Beijing on Monday (12 December) filed a dispute with the World Trade Organisation over the approach used by the European Union and the United States to calculate anti-dumping measures against Chinese exports.
When China joined the WTO in 2001, its accession terms allowed other WTO members to treat it as a non-market economy when assessing dumping duties for 15 years. That gave trade partners the advantage of using a third country’s prices to gauge whether China was selling its goods below market value.
But part of that clause expired on Sunday (11 December), which China says means trading partners must drop their use of such surrogate pricing.
China’s commerce ministry regretted that the EU and the US have not carried out their obligation and has requested consultations with both parties to have a WTO panel rule, the first step in what will likely be a drawn out battle at the Geneva-based body.
“China has communicated through many channels for the third-country comparison to expire. What’s very regrettable is that the EU and US have not acted to allow it to expire. It has had a severe impact on Chinese exports,” it said. “China is protecting its lawful rights and acting appropriately to maintain the WTO rules.”
The European Commission proposed last month a new way of treating China, but its plans are awaiting approval from the EU’s 28 member states and the European Parliament.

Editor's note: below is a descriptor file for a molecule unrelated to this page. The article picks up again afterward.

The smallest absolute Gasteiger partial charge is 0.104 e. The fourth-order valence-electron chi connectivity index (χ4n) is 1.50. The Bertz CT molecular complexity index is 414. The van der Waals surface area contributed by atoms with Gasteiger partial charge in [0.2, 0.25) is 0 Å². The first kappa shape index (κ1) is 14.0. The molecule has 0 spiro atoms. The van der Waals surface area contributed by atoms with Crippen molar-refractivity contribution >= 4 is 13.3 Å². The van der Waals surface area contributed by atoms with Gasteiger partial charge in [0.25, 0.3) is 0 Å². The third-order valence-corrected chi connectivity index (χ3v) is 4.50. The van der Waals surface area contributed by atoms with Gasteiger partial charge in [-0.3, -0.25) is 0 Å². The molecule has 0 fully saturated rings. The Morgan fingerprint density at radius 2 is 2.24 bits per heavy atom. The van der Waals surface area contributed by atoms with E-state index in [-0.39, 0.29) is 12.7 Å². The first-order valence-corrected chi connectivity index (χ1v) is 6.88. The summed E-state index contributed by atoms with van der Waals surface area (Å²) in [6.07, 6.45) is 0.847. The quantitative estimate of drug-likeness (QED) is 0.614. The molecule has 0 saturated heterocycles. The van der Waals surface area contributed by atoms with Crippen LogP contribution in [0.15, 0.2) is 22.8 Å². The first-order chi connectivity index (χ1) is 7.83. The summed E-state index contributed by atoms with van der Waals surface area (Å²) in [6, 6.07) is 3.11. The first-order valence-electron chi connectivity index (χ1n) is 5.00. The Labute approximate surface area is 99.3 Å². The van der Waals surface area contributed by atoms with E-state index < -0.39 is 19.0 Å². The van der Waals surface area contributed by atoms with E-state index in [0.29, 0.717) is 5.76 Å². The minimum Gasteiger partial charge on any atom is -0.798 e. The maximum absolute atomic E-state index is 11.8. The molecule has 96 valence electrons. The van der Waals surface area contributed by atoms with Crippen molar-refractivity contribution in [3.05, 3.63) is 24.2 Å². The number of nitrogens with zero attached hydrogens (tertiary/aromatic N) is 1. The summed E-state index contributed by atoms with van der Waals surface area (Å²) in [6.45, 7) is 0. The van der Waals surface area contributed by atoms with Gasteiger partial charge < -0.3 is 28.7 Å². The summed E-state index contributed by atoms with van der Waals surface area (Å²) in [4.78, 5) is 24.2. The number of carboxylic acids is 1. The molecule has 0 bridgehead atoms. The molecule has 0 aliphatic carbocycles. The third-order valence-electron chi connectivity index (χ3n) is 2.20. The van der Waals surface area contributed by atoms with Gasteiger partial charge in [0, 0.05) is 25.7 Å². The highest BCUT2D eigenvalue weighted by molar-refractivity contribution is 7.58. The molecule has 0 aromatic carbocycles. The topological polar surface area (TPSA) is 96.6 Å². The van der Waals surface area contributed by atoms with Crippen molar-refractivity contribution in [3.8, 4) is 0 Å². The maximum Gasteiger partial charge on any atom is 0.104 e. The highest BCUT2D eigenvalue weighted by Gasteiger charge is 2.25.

Last week Brussels angered Beijing by launching an anti-dumping case under the old system – using the prices of a third country – just days before the 11 December deadline.
Meanwhile, the US on Friday (9 December) imposed punitive anti-dumping tariffs on Chinese-made washing machines, imports of which into the US were worth more than $1.1 billion last year. It also announced the launch of a new anti-dumping investigation into plywood imports from China, which were also worth more than $1bn last year.
The United States and European Union are some of the biggest levellers of anti-dumping measures under this process against China. The measures have seriously affected exports and employment for Chinese firms, the ministry added.
The EU and the US have repeatedly argued that China’s market reforms have fallen short of expectations, especially in aluminum and steel, where state intervention has led to overcapacity, threatening industries around the world.
China makes more than half the world’s steel and is accused of massive dumping as its own market slows sharply, but premier Li Keqiang said the problem was not “triggered by any one country”.